So listen, I’m still a novice chicken-raiser. Really novice. Like yesterday when we were supposed to get pummeled by storms and everyone was calling me, going “Oh my god, THE NUGGETS!” I seriously considered bringing them inside and letting them snuggle under the covers with me and the cat while the storm blew past.
I didn’t do it. But I thought about it for a minute.
Turns out it doesn’t matter how little you actually know about poultry, once you have a small flock running around your back yard, everyone thinks you’re a chicken whisperer. I am not the Master of All Things Chicken (yet) but I’m pretty good with google, actually, so here are the questions I get asked most often, and the truth behind my little feathered friends.
A Nugget By Any Other Name
Chickens, originally, did not scratch around in our domesticated backyards and really fricking fancy coops, but ran free though the jungle. That’s right. Jungle. Chickens are a domesticated species of the Red Junglefowl.
So, babies are chicks..
This is pretty universal.
Females under a year (or until they start laying eggs) are called “pullets”
Males under a year are called “cockrels”
Mature females are called “hens”
Mature males are called “roosters” in the US, or “cocks” pretty much everywhere else in the world.
(Yeah, we all giggled at that because if you spend any time on this website at all, you know the maturity scale tops out at about the level of a twelve year old boy around here.)
The term “chickens” pretty much refers to the birds collectively (as does the term “yardbird” if you’re weird and from the South) and it’s not actually a technical term… apparently it’s just some derivative of the term “chick” that we use universally now.
So there you go.
The Rooster and The Egg
I can’t even tell you the number of variations I’ve had on this conversation over the last few months, but it’s surprisingly high.
Person or persons who shall remain nameless: So you don’t have a rooster?
Them: But you’ll still get eggs?
Me: Yeah. You don’t need a rooster to have eggs, you just need a rooster to have baby chicks.
Them: I’m so confused.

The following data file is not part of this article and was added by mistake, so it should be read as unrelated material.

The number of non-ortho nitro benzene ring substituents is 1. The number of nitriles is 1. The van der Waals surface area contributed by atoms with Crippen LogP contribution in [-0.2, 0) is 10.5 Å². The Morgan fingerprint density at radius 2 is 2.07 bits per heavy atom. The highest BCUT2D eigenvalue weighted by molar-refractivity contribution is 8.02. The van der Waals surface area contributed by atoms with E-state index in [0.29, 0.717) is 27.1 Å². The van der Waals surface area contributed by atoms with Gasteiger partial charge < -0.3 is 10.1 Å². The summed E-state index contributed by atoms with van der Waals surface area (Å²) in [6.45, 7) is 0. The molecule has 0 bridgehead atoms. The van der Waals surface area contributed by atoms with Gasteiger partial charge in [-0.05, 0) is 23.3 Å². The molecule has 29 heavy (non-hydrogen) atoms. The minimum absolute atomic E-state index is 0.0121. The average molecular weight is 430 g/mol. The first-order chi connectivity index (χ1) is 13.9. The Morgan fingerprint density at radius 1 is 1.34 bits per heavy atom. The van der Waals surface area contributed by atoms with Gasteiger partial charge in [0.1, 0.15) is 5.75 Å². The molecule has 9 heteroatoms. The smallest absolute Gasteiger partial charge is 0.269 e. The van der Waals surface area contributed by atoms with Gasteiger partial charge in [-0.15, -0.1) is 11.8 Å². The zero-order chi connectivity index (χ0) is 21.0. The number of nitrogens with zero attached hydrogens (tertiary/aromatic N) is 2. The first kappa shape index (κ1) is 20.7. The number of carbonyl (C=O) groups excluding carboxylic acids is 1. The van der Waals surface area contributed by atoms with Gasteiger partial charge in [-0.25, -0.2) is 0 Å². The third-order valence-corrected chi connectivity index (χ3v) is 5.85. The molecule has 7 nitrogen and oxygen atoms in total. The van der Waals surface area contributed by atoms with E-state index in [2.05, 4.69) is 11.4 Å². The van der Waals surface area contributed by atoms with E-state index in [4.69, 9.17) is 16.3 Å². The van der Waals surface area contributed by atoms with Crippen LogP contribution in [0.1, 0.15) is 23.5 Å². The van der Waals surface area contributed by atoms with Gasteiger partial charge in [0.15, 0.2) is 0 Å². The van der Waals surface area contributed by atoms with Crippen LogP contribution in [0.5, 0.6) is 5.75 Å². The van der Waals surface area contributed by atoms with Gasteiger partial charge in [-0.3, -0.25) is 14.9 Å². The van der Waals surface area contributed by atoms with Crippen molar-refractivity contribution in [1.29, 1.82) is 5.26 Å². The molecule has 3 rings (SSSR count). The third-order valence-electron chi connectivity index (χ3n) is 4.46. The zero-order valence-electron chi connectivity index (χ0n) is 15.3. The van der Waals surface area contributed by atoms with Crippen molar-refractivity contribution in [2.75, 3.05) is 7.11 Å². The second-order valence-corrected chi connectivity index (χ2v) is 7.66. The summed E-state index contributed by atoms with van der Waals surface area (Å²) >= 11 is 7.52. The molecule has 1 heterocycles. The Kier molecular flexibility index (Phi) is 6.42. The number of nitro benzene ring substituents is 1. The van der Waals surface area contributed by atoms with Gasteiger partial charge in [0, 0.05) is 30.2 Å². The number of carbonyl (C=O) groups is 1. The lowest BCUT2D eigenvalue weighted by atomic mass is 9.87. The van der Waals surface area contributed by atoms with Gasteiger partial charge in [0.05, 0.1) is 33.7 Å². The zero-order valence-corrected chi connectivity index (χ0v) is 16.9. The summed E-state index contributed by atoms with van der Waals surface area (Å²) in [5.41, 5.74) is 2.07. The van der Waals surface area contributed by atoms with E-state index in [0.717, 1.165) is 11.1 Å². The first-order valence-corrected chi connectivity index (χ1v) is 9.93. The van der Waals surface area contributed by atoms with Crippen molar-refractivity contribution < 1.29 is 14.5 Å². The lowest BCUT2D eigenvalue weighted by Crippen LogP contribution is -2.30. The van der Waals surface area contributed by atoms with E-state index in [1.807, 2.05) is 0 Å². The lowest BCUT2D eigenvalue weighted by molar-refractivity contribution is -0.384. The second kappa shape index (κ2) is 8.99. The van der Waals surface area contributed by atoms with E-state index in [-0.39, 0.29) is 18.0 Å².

My favorite add-on to that conversation (and this has happened more than once) is:
Me: So, how did you think an egg gets fertilized?
Them: I don’t know. I thought the chicken would lay an egg and then the Rooster would come along and… do something to it…
Me: Just. Ah… I don’t even know… what? What exactly do you think they… No. Don’t tell me. That’s just… definitely not how it works.
And then, in lieu of having a conversation your parents or Health teacher should have head with you about cycles and the “birds and the bees” (a chicken is, in fact, a bird, which means this may be the only real-life application of that euphemism ever), I usually just shake my head and walk away.
But I’m about to buy two versions of this awesome poster from Amanda Visell at Switcheroo, and hang one in my office and one in my house, then I can just refer people to this:
I don’t know Amanda personally, but judging by her description of this poster, we could totally be BFF:
The reproductive cycle of the chicken OR why you don’t need a rooster to lay an egg. Yes, that is actually true, just like humans. Half of you just got more confused.
Just to be clear (and according to this poster) “if the rooster loves the hen very much, he gives her a big hug, the egg gets fertilized in the ovaduct and 21 days later a chicken hatches.”
So. Fifth grade science lesson complete. We clear?
Cool. Because I’m not going into any further explanation about chicken sex.
No Yolk: It’s Not Chick